Scottish independence could boost London property market
If Scotland's banks make good on promises to move to British capital, housing demand set to benefit after recent cooling, says Rightmove
London's property market could benefit if Scotland votes for independence and some financial institutions decide to relocate to Britain, according to Rightmove.
London would be a "logical destination, creating extra employment and knock-on demand for homes", the property website operator said in its monthly house-price survey on Monday. The report showed asking prices for homes in the capital rose 0.9 per cent in September from August, ending three months of declines.
Royal Bank of Scotland Group and Lloyds Banking Group said last week that they plan to move their legal bases to England if Scotland votes for independence tomorrow. The latest polls show the referendum result is too close to call.
"Whilst it's all speculation at present, the drop-off in foreign-based buyers could be replaced in part by individuals and companies moving out of an independent Scotland," said Miles Shipside, a director at Rightmove. "Their funds and target price brackets may not be as high as those of overseas investors, but could they nevertheless put a further strain on the capital's limited housing supply?"
London's property market has shown signs of cooling in recent months and Rightmove said that average asking prices in the capital are now 5.9 per cent below their peak in May. The slowdown is partly related a surge in prices since early last year that stretched affordability. In addition, foreign buyers were hit with tax increases and a strengthening pound.
Rightmove also said that average asking prices for homes in England and Wales increased 0.9 per cent this month from last month and were up 7.9 per cent from a year earlier. In London, asking prices reached £557,792 (HK$7.03 million), more than double the British average, after rising 13 per cent over the past year.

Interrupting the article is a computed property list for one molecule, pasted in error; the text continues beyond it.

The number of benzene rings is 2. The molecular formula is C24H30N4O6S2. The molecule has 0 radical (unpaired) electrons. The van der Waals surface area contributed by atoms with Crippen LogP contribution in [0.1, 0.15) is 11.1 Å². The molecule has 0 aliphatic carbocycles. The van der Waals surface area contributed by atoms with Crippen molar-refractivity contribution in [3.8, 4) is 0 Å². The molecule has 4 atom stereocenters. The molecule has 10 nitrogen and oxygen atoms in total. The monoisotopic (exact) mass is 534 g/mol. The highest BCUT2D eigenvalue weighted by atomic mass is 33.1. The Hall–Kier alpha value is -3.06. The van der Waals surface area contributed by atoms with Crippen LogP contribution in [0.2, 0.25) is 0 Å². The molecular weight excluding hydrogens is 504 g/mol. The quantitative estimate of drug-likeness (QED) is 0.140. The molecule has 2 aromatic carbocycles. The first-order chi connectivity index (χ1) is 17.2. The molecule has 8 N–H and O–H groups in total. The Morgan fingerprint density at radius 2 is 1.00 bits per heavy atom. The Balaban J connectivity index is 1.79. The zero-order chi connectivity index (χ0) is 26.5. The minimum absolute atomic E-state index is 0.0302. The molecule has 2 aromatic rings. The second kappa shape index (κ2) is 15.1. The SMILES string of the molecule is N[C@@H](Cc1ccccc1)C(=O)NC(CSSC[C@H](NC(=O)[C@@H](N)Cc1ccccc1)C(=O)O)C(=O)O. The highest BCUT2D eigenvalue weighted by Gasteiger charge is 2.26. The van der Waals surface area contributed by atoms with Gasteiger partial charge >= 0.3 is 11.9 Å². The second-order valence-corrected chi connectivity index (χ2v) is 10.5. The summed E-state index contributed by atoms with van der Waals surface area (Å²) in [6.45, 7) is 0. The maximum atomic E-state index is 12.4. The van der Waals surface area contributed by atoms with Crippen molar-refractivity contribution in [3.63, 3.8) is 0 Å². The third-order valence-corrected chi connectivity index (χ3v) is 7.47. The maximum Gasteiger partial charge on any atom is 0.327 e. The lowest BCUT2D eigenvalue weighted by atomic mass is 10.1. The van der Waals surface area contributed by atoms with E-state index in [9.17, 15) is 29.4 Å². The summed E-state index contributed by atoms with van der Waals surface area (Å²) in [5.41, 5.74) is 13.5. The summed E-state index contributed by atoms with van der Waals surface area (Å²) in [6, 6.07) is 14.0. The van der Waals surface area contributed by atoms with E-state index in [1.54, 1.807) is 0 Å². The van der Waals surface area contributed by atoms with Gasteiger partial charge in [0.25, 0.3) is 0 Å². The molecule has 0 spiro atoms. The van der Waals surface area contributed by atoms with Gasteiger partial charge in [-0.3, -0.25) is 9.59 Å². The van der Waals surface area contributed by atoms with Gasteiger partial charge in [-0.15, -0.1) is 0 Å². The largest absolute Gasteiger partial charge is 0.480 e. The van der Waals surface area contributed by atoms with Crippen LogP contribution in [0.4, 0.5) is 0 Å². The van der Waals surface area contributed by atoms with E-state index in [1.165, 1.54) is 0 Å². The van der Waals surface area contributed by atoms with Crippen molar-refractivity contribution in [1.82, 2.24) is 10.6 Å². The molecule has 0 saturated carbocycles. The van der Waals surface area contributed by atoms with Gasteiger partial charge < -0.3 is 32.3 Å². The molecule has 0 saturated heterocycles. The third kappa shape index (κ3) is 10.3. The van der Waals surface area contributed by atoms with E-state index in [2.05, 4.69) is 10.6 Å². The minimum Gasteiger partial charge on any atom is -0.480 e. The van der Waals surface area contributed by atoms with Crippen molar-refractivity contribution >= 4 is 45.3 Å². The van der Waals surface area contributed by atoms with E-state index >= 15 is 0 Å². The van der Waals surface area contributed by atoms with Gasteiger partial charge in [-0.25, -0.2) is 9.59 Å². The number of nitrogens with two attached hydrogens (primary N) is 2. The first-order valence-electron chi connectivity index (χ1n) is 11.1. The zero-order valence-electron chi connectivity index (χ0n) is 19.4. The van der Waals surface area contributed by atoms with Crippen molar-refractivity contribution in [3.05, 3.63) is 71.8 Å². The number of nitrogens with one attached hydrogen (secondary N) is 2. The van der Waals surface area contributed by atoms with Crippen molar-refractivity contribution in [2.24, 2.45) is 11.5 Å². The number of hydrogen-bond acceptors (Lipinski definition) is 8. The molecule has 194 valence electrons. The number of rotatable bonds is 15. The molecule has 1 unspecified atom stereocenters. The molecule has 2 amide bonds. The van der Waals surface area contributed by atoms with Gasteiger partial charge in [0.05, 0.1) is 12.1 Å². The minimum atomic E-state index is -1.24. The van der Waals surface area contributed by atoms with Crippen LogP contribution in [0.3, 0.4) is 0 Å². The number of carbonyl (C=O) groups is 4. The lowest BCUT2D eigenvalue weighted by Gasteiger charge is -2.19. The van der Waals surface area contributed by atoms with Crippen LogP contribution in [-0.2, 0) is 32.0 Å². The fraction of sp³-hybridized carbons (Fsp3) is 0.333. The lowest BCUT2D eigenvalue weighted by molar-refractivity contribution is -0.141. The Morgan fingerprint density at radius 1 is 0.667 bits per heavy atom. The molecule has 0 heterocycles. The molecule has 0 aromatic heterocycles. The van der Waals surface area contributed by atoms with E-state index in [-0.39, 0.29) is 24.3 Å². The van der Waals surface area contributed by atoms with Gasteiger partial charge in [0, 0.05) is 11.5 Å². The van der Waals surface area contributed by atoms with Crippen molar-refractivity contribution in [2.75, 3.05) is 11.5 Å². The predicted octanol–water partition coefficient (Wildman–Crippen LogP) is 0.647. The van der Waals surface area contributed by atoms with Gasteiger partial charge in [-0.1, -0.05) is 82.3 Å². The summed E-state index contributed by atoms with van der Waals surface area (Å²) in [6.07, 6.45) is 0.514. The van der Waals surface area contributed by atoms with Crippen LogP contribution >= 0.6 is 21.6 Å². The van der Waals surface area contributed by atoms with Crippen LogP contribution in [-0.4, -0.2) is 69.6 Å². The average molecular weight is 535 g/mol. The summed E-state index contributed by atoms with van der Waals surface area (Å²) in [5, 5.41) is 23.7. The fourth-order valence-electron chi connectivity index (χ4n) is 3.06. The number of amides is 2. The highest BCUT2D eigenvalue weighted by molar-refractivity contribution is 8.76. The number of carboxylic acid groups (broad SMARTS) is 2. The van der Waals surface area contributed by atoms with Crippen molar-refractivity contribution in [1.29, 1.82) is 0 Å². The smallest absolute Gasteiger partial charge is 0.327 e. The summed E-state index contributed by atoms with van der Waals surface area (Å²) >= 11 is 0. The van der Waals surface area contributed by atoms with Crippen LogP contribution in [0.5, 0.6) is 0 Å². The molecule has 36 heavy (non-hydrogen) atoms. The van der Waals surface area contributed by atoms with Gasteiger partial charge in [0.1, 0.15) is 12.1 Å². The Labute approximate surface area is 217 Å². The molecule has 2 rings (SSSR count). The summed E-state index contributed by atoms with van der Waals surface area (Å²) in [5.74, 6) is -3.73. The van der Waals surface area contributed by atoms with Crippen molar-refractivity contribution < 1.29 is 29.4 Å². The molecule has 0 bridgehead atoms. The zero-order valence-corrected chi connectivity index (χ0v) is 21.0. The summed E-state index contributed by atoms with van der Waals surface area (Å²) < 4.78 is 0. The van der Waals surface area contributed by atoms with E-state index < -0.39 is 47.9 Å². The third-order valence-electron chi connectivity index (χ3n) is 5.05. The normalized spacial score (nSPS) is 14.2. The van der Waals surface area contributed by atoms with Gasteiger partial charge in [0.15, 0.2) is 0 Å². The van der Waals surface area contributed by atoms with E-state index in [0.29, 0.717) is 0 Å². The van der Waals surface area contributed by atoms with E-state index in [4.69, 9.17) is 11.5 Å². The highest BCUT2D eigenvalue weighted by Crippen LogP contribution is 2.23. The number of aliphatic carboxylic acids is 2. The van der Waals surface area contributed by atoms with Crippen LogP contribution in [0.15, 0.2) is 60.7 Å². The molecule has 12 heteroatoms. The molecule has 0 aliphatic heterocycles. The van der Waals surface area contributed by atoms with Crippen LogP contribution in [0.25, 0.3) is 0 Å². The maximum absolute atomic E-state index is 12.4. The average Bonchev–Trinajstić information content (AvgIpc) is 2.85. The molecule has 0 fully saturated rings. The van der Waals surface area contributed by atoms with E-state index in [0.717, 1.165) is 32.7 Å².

On a national level, there is a risk that Scottish independence could unsettle consumers and disrupt the housing market, Rightmove said.
The "possible implications for the economic outlook for the rest of the UK could cause uncertainty in the minds of potential home-movers contemplating a large long-term financial commitment," Shipside said. "Should the independence vote win the day, then there could be months of uncertainty with the forthcoming general election causing further disruption."
Price gap widens
The gap between London house prices and the rest of Britain has widened to the most in at least two decades after a surge in values in the capital over the past year.
Acadata and LSL Property Services said the average price in London is now £473,893 (HK$5.97 million), which compares with £185,496 in the rest of the country. That is the biggest gap since the Acadata records began in 1995.
London property led the recovery in the British housing market over the past year, with values rising about 20 per cent, twice the national average. As rampant inflation pushed more buyers in the capital to take out larger mortgages, the Bank of England put curbs on risky lending in June to prevent a buildup of consumer debt.
"What's happening in London may be eye-catching, but it is akin to looking through a kaleidoscope and skews any view of the current total housing landscape," said Richard Sexton, director of e.surv chartered surveyors, part of LSL. "Peeling back the regional layers gives a much more informed view of the core reality of the current housing market."
LSL estimates that home sales will total about 920,000 this year. While that would be the most in seven years, it is still lower than any of the years from 1996 to 2007. There are signs that London's housing market is cooling as buyers start to resist higher prices.